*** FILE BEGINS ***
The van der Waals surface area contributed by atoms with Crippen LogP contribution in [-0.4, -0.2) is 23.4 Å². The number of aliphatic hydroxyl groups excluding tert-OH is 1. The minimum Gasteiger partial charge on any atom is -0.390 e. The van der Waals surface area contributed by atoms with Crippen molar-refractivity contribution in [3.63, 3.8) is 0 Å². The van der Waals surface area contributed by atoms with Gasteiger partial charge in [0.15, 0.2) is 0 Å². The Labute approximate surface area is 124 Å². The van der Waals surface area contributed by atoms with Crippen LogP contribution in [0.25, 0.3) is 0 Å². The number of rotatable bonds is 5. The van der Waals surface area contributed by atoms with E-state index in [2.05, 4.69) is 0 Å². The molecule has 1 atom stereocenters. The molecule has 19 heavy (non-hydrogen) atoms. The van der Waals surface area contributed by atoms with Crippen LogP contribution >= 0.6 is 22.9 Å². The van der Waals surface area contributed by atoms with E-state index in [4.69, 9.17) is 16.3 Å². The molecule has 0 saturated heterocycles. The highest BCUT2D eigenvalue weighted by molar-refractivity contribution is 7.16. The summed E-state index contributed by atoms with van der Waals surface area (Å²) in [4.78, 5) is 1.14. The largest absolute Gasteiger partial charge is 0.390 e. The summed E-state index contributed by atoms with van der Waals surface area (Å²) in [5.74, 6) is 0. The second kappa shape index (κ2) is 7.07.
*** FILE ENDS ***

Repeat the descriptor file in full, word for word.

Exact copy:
The van der Waals surface area contributed by atoms with Crippen LogP contribution in [-0.4, -0.2) is 23.4 Å². The number of aliphatic hydroxyl groups excluding tert-OH is 1. The minimum Gasteiger partial charge on any atom is -0.390 e. The van der Waals surface area contributed by atoms with Crippen molar-refractivity contribution in [3.63, 3.8) is 0 Å². The van der Waals surface area contributed by atoms with Gasteiger partial charge in [0.15, 0.2) is 0 Å². The Labute approximate surface area is 124 Å². The van der Waals surface area contributed by atoms with Crippen LogP contribution in [0.25, 0.3) is 0 Å². The number of rotatable bonds is 5. The van der Waals surface area contributed by atoms with E-state index in [2.05, 4.69) is 0 Å². The molecule has 1 atom stereocenters. The molecule has 19 heavy (non-hydrogen) atoms. The van der Waals surface area contributed by atoms with Crippen LogP contribution >= 0.6 is 22.9 Å². The van der Waals surface area contributed by atoms with E-state index in [4.69, 9.17) is 16.3 Å². The molecule has 0 saturated heterocycles. The highest BCUT2D eigenvalue weighted by molar-refractivity contribution is 7.16. The summed E-state index contributed by atoms with van der Waals surface area (Å²) in [4.78, 5) is 1.14. The largest absolute Gasteiger partial charge is 0.390 e. The summed E-state index contributed by atoms with van der Waals surface area (Å²) in [5.74, 6) is 0. The second kappa shape index (κ2) is 7.07.